On Saturday, the day we’ve been waiting three months for finally arrives. The World Cup participants have returned. The transfer windows will have closed. The 2018-19 season is about to begin.
And what a season it could end up being. For years, Juventus has devoted as much focus to moves that built for the future as they did to moves that impacted the now. That time, however, is over. The monumental acquisition of Cristiano Ronaldo, and the sacrifice of the promising Mattia Caldara to return Leonardo Bonucci to the team, sent a very clear message: Juventus are done building. The focus is now on the club’s white whale — the Champions League. Andrea Agnelli intends to end the 22-year-long wait for the Cup With the Big Ears.
Whether that mission will be successful will depend on the usual things. The peaks and valleys of a season, injuries, the decision of an unprepared referee in a big stadium environment ... all that stuff.
As we head into the opener, there are still some questions about this team—the kind of questions that the season itself will answer. What are some of those questions? What should we be on the look out for? That’s what we’re here to find out.
Here are five major talking points for Juventus going into the season (for realsies this time).
Obviously, the biggest question going into the season is how Ronaldo is going to integrate into the team.
Most conjectural lineups have CR7 slotting in at his normal left-wing spot in a 4-3-3 or, alternatively, a 4-2-3-1, with Mario Mandzukic playing as the prima punta. While this is certainly a viable lineup (and I am certainly in favor of any lineup that puts the Mandzubeast front and center), one wonders whether the team might be better served playing Ronaldo as the No. 9.
There are a couple of reasons for this. First and foremost is Ronaldo’s age. He’ll be 34 by the end of the season, and regardless of how well he maintains his body, time is undefeated. Ronaldo isn’t the flying winger he was at Manchester United and in his early Real Madrid days. His game has evolved into that of a superpowered center-forward — certainly capable of some of his old feats, but far more of a penalty area poacher than he used to be.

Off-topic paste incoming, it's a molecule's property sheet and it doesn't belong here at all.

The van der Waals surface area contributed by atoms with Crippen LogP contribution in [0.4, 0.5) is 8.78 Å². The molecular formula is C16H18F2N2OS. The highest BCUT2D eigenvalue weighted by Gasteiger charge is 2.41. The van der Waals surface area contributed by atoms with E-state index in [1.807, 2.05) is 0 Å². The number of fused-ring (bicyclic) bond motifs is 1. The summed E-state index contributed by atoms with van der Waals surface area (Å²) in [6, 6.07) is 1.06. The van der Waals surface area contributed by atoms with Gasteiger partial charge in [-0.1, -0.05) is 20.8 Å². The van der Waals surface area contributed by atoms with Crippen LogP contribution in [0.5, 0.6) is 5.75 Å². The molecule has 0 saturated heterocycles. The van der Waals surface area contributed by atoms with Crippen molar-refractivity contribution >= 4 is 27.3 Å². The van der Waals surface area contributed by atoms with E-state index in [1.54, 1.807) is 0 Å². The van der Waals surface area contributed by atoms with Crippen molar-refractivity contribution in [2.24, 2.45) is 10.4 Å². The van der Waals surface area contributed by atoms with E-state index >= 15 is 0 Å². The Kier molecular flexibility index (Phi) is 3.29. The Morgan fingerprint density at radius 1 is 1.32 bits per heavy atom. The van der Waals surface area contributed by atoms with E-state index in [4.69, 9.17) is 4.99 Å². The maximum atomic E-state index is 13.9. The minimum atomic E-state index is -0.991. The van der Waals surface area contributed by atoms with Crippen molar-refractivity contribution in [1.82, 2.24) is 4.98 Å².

It’s worth noting the defensive responsibilities that Massimiliano Allegri’s wingers carry in his system. This is symbolized most by Mandzukic and his tenacity on the left, but Juan Cuadrado, Douglas Costa, and Federico Bernardeschi all make their way back to add their weight to the defense when necessary. This isn’t to say that Ronaldo isn’t capable of taking on these duties when the situation requires, but would the club want him to? That could end up putting a lot of miles on legs that have already been everywhere, man. Keeping Ronaldo fresh throughout the season is going to be a major priority, and the added defensive workload could hamper that. Besides, the idea of Ronaldo getting service from the likes of Cuadrado, Costa, and Bernardeschi is a tantalizing prospect.
Beyond the field, it’s worth watching how the icon integrates into the locker room. Despite the departure of Gianluigi Buffon, there is still a lot of established leadership on this team in the likes of Giorgio Chiellini, Andrea Barzagli, Claudio Marchisio, and others. If he’s planning on asserting himself as one of the team’s leaders, he’ll have to be in harmony with those men first. His presence will also upset the order of march for free kicks and penalties, and it will be interesting to see how that affects his relationship with the likes of Miralem Pjanic and Paulo Dybala.
How this all boils down will go a long way to determining whether the Bianconeri have a harmonious and successful season. If Ronaldo’s integration is seamless — and there are no indications it will be anything but, regardless of any potential pitfalls — this team will be epically frightening.
How well Leo Bonucci fits back into the locker room — and fits back in with the fans — is going to be a storyline all year.
We’ve all seen the video of him screaming at Allegri against Palermo. We’ve all seen the pictures of him sitting on his stool at the Estadio Dragao in Porto after being benched for a Champions League knockout round game. We’ve all heard the stories of the alleged locker room strife in Cardiff during the Champions League final. We all saw him pull out his trademark celebration when he headed in a corner on what proved to be his only game at the Allianz Stadium as an AC Milan player.
There doesn’t seem to be any outward sign that Bonucci has been rejected by his new (and old) teammates. The fans are a different story. The airport in Turin was a ghost town upon his arrival, and when he got to Continassa he was roundly booed by a large section of fans. He’s stopped short of apologizing for the fiasco of a year ago, but has acknowledged that he’s going to have to earn back the respect and love of the team’s supporters.
If he avoids the defensive mistakes that plagued a good portion of his time at Milan and starts dropping 70-yard passes on a dime for Ronaldo a few times, maybe the raw memories will fade. But he needs to play his way back into the hearts of the fans — and prove that last year was a blip on the radar rather than the beginning of a sustained decline.
Rotation, rotation, rotation